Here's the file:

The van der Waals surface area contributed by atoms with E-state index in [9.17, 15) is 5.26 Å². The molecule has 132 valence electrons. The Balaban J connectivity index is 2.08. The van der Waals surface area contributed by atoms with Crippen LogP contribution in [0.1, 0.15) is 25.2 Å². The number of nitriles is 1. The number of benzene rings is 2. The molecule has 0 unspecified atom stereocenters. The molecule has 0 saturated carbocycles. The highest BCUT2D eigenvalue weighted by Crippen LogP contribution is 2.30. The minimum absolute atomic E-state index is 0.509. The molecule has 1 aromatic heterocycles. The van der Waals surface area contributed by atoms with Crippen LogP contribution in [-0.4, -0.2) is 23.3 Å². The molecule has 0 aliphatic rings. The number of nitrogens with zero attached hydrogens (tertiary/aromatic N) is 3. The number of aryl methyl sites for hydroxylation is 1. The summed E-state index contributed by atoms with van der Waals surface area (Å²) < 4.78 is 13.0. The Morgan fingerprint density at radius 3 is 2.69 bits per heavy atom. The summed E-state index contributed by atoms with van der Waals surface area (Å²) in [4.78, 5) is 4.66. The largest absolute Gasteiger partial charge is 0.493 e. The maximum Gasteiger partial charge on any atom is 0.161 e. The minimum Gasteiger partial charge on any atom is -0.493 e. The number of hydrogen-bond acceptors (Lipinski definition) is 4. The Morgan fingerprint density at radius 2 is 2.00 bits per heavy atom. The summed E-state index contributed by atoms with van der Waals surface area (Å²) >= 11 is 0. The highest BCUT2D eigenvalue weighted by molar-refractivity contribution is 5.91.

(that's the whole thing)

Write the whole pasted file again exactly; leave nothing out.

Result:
The van der Waals surface area contributed by atoms with E-state index in [9.17, 15) is 5.26 Å². The molecule has 132 valence electrons. The Balaban J connectivity index is 2.08. The van der Waals surface area contributed by atoms with Crippen LogP contribution in [0.1, 0.15) is 25.2 Å². The number of nitriles is 1. The number of benzene rings is 2. The molecule has 0 unspecified atom stereocenters. The molecule has 0 saturated carbocycles. The highest BCUT2D eigenvalue weighted by Crippen LogP contribution is 2.30. The minimum absolute atomic E-state index is 0.509. The molecule has 1 aromatic heterocycles. The van der Waals surface area contributed by atoms with Crippen LogP contribution in [-0.4, -0.2) is 23.3 Å². The molecule has 0 aliphatic rings. The number of nitrogens with zero attached hydrogens (tertiary/aromatic N) is 3. The number of aryl methyl sites for hydroxylation is 1. The summed E-state index contributed by atoms with van der Waals surface area (Å²) < 4.78 is 13.0. The Morgan fingerprint density at radius 3 is 2.69 bits per heavy atom. The summed E-state index contributed by atoms with van der Waals surface area (Å²) in [4.78, 5) is 4.66. The largest absolute Gasteiger partial charge is 0.493 e. The maximum Gasteiger partial charge on any atom is 0.161 e. The minimum Gasteiger partial charge on any atom is -0.493 e. The number of hydrogen-bond acceptors (Lipinski definition) is 4. The Morgan fingerprint density at radius 2 is 2.00 bits per heavy atom. The summed E-state index contributed by atoms with van der Waals surface area (Å²) >= 11 is 0. The highest BCUT2D eigenvalue weighted by molar-refractivity contribution is 5.91.